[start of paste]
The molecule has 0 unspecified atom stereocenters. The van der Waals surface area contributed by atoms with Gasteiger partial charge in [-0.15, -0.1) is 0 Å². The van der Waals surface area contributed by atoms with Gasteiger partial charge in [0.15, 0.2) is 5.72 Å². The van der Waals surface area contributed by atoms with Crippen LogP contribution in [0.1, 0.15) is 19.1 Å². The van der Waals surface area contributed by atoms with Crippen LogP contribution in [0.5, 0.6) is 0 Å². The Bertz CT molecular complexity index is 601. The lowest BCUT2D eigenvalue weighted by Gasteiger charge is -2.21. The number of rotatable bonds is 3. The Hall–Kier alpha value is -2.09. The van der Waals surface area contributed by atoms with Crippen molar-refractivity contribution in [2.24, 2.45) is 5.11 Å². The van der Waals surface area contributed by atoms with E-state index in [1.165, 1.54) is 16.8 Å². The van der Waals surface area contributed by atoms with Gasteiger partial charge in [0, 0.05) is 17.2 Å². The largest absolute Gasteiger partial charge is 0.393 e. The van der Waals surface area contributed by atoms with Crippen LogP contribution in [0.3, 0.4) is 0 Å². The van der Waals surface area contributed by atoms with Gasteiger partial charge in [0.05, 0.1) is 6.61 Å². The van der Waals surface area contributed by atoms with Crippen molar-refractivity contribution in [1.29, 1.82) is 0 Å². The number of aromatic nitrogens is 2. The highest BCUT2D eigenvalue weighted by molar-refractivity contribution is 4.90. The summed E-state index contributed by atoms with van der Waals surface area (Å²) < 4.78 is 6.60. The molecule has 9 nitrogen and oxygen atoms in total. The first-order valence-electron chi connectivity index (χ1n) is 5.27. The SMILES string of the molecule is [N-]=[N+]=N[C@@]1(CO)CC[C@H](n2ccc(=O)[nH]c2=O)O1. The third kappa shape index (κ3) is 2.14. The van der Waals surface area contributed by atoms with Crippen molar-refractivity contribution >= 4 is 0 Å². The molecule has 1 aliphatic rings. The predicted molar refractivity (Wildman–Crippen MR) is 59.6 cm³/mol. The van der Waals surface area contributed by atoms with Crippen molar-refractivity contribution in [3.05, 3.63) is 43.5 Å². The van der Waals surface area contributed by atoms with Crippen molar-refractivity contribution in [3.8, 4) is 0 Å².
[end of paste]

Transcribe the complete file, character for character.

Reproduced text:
The molecule has 0 unspecified atom stereocenters. The van der Waals surface area contributed by atoms with Gasteiger partial charge in [-0.15, -0.1) is 0 Å². The van der Waals surface area contributed by atoms with Gasteiger partial charge in [0.15, 0.2) is 5.72 Å². The van der Waals surface area contributed by atoms with Crippen LogP contribution in [0.1, 0.15) is 19.1 Å². The van der Waals surface area contributed by atoms with Crippen LogP contribution in [0.5, 0.6) is 0 Å². The Bertz CT molecular complexity index is 601. The lowest BCUT2D eigenvalue weighted by Gasteiger charge is -2.21. The number of rotatable bonds is 3. The Hall–Kier alpha value is -2.09. The van der Waals surface area contributed by atoms with Crippen molar-refractivity contribution in [2.24, 2.45) is 5.11 Å². The van der Waals surface area contributed by atoms with E-state index in [1.165, 1.54) is 16.8 Å². The van der Waals surface area contributed by atoms with Gasteiger partial charge in [0, 0.05) is 17.2 Å². The largest absolute Gasteiger partial charge is 0.393 e. The van der Waals surface area contributed by atoms with Crippen LogP contribution in [0.3, 0.4) is 0 Å². The van der Waals surface area contributed by atoms with Gasteiger partial charge in [0.05, 0.1) is 6.61 Å². The van der Waals surface area contributed by atoms with Crippen molar-refractivity contribution in [1.29, 1.82) is 0 Å². The number of aromatic nitrogens is 2. The highest BCUT2D eigenvalue weighted by molar-refractivity contribution is 4.90. The summed E-state index contributed by atoms with van der Waals surface area (Å²) < 4.78 is 6.60. The molecule has 9 nitrogen and oxygen atoms in total. The first-order valence-electron chi connectivity index (χ1n) is 5.27. The SMILES string of the molecule is [N-]=[N+]=N[C@@]1(CO)CC[C@H](n2ccc(=O)[nH]c2=O)O1. The third kappa shape index (κ3) is 2.14. The van der Waals surface area contributed by atoms with Crippen molar-refractivity contribution >= 4 is 0 Å². The molecule has 1 aliphatic rings. The predicted molar refractivity (Wildman–Crippen MR) is 59.6 cm³/mol. The van der Waals surface area contributed by atoms with Crippen molar-refractivity contribution in [3.05, 3.63) is 43.5 Å². The van der Waals surface area contributed by atoms with Crippen molar-refractivity contribution in [3.8, 4) is 0 Å².